Companies can raise money to run their businesses in many ways. Sometimes a company will raise equity. When they raise equity, they sell a portion of the business to a new partner or issue shares to the public in an IPO. The companies can also raise money by issuing bonds, and a less common way is through a convertible bond. If the company issues bonds, they’re borrowing money from the bondholders. Interestingly, a convertible bond has characteristics of both bonds and stocks.

Convertible bonds explained.

What Are Convertible Bonds and How Do They Work?

Convertible bonds are hybrid securities. When a company issues this bond, it starts like a bond. The company pays bondholders a coupon rate based on its credit rating. After that, the convertible bondholders can convert the bond to the company’s common stock.

Each bond has a preset conversion ratio. The bond’s conversion ratio tells the bondholder how many common shares each bond can be converted to. For example, if a convertible bond has a conversion ratio of 5:1, the bondholder can convert the bond into five shares of common stock.

A convertible bond also has a conversion price. The conversion price is based on the conversion ratio. For instance, if a bond was purchased for $1,000 and has a conversion ratio of 5:1, the conversion price is $200 ($1,000/5).

Essentially, this bond is like a typical non-convertible bond plus a call option on the stock.

Convertible Bonds vs. Non-Convertible Bonds

The biggest difference between convertible and non-convertible bonds is how the price changes. For a standard non-convertible bond, the price changes as rates change in the bond market. In the end, a standard bond’s price has an inverse correlation to interest rates.

For example, say you bought a standard bond for $1,000, paying a 5% coupon rate. Later, you want to sell your bond. If rates have decreased in the bond market, your 5% bond will be very attractive to buyers. They will be willing to pay you more than your original $1,000 investment.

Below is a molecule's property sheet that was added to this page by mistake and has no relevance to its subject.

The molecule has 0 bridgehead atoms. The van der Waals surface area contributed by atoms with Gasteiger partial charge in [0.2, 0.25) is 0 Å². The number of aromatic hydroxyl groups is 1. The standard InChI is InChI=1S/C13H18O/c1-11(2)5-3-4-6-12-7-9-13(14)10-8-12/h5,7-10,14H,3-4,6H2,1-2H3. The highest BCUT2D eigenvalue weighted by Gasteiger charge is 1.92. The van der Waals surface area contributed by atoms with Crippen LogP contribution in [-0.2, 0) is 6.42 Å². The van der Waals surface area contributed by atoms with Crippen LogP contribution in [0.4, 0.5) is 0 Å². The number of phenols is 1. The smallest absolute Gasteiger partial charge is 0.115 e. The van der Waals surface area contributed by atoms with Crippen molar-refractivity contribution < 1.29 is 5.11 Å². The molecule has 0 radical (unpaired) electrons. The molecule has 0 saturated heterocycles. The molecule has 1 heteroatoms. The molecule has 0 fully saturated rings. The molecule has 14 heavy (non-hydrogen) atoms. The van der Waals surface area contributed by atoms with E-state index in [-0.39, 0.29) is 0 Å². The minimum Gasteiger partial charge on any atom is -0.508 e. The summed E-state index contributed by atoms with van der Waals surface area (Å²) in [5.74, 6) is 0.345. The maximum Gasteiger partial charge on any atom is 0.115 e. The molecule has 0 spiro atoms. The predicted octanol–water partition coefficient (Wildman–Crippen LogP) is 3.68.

Conversely, your 5% bonds will not be competitive with other similar bonds with higher coupon rates if rates have gone up. Buyers will not be willing to pay you $1,000 for your bond.

On the other hand, a convertible bond’s price changes with interest rates and conversion options. In addition to price changes due to changes in interest rates, the price can change if the stock changes. For instance, if the underlying stock rises way above the conversion price, the bond price will also increase.

When to Convert a Convertible Bond

The best case for a convertible bondholder is when the stock goes above the conversion price by more than the value of the remaining coupon payments. For example, say the value of the remaining bonds is $250. If you convert your bond for five shares of common when the stock rises to $250 (with a $200 conversion price), then you’ll break even.

However, if the stock surpasses $250, your investment return from converting the bond and selling the shares will be higher than if you held the convertible bond until it matures.


In addition to getting coupon payments, the bondholder can earn a higher rate of return if the stock goes up. Keep in mind that convertible bonds might pay a lower coupon in exchange for bondholders’ potential benefit from the converting.

On top of that, convertible bondholders can limit their risk of the stock doing poorly. For instance, if the bondholder does not gain from conversion, they will still get the coupon payments. Beyond that, if the stock does poorly or goes down, the convertible bondholder can still get coupon payments.

In a scenario where the bondholder doesn’t convert the bond, the bond’s price will likely go down. If this happens, the convertible bondholder can still hold the bond until it matures and get the original $1,000 investment.

In a worst-case scenario, the company goes bankrupt. In bankruptcy, convertible bondholders are in line before common stockholders. That means they will get any proceeds from selling the company’s assets before stockholders.


As mentioned before, convertible bonds usually pay a lower coupon rate than similar non-convertible bonds.

Sometimes a company issues convertible bonds because they have a hard time earning a profit. If this is the case, the company might offer convertible bondholders a conversion option because bondholders think the company is risky. So, investors should also pay attention to the credit rating of the company.

Issuing a large number of these bonds can also be a risk. If the company issues a large number of them, it could also issue a large amount of stock. If the stock appreciates and all the bonds are converted into shares, the common stock owners own less of the company than they thought.